The federal government has officially unveiled a new cloud strategy, dubbed “Cloud Smart.” But according to recently reported data, agencies have found it smart to move to the cloud well before the Office of Management and Budget released the plan.
Cloud services contract obligations were expected to increase by about 32 percent in fiscal 2018, reaching an all-time high, according to an analysis by Bloomberg Government. The fiscal year ended Sept. 30.
The report found that obligations were expected to reach about $6.5 billion in fiscal 2018, up from $4.9 billion in fiscal 2017. Bloomberg Government notes that would mark the eighth consecutive year of market increases in cloud contracts.
Both the Defense Department and civilian agencies were expected to boost their cloud services spending in FY 2018, the report notes, with DOD expected to spend about $2 billion this year, and civilian agencies spending about $4.4 billion.
Cloud spending is rising for several reasons, including the agencies’ migration to Microsoft’s Windows 10 and Office 365, agencies’ shift of email systems to the cloud, and agencies’ overall IT modernization efforts, which include data center consolidation and modernization.
Which Agencies Are Driving Cloud Spending?
The Bloomberg Government findings were drawn from an updated cloud services market definition in the outlet’s Contracts Intelligence Tool. Bloomberg Government analysts periodically update the market definitions in the tool to better represent how the government buys products and services “by adding new keywords, removing false positives found while using the markets, and refining the definition to better meet clients’ needs,” according to the report.
Bloomberg Government refined the definition of cloud services based on client feedback and removed false positives. The updated definition shows that the agencies and bureaus buying the most cloud services since fiscal 2014 include the Defense Department, the Department of Health and Human Services, NASA and the Veterans Affairs Department.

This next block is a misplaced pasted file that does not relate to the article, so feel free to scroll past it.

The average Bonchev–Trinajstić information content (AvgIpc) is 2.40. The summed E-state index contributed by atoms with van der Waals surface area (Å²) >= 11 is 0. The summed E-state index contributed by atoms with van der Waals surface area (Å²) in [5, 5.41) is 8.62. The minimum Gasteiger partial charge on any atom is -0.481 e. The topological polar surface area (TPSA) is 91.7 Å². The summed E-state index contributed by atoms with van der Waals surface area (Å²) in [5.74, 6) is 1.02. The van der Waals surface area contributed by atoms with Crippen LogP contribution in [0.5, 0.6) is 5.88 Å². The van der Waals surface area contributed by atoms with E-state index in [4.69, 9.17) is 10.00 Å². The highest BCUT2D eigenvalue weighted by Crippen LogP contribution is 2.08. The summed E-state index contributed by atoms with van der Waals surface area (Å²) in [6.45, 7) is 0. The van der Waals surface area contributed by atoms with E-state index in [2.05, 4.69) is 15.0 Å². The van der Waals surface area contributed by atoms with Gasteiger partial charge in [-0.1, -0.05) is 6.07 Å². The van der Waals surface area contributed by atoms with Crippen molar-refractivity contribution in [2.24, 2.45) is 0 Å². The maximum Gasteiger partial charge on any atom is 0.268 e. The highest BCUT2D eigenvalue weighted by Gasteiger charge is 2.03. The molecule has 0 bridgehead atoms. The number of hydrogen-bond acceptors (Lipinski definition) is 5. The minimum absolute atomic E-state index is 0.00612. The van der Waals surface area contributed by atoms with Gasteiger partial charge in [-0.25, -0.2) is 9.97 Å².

The report notes that agencies spend that money mostly through indefinite-delivery or governmentwide acquisition contracts. The top contracts include Centers for Medicare and Medicaid Services Virtual Data Center ($500.7 million in fiscal 2017 obligations), Alliant ($346.5 million), and Schedule 70 ($277.6 million).
For fiscal 2019, Bloomberg Government expects cloud services spending to continue rising. Agencies throughout the government are competing for cloud services contracts, and many of them will be awarded in fiscal 2019. Most notably, the DOD’s $10 billion Joint Enterprise Defense Infrastructure contract is expected to be awarded this fiscal year; the Pentagon extended its deadline for proposals from Sept. 17 to Oct. 9.
Agencies Shift to the Cloud for a Variety of Reasons
There is no single reason why cloud spending hit an all-time high this past fiscal year. Many agencies have migrated legacy on-premises email systems over to public cloud platforms to boost productivity and collaboration.
“We look at this as more than just an email platform,” Justice Department CIO Joseph Klimavicz previously told FedTech. “Our Office 365 team sites and portals help the department stay connected, share information and make better decisions. By getting everyone on a single platform, we can enhance our collaboration capability and employee productivity.”
Many others are shifting to the cloud with their moves to Windows 10, and are doing so for added cybersecurity benefits.
The intelligence community is continuing its push into the cloud, in part for analytics and artificial intelligence capabilities. In May, the IC announced an agreement with Microsoft to use Windows 10 and Cloud for Government, including Office 365 U.S. Government and Azure Government. Sue Gordon, principal deputy director of national intelligence, said in August that the IC has seen an “explosion” in cloud usage that it did not anticipate.
And all agencies are shifting workloads away from on-premises data centers and into virtual machines as they consolidate data center operations under the Data Center Optimization Initiative. For example, the Agriculture Department is moving to consolidate 39 data centers into two. Moving to the cloud, according to USDA’s Chad Sheridan, gets agencies out of an infrastructure “death spiral.”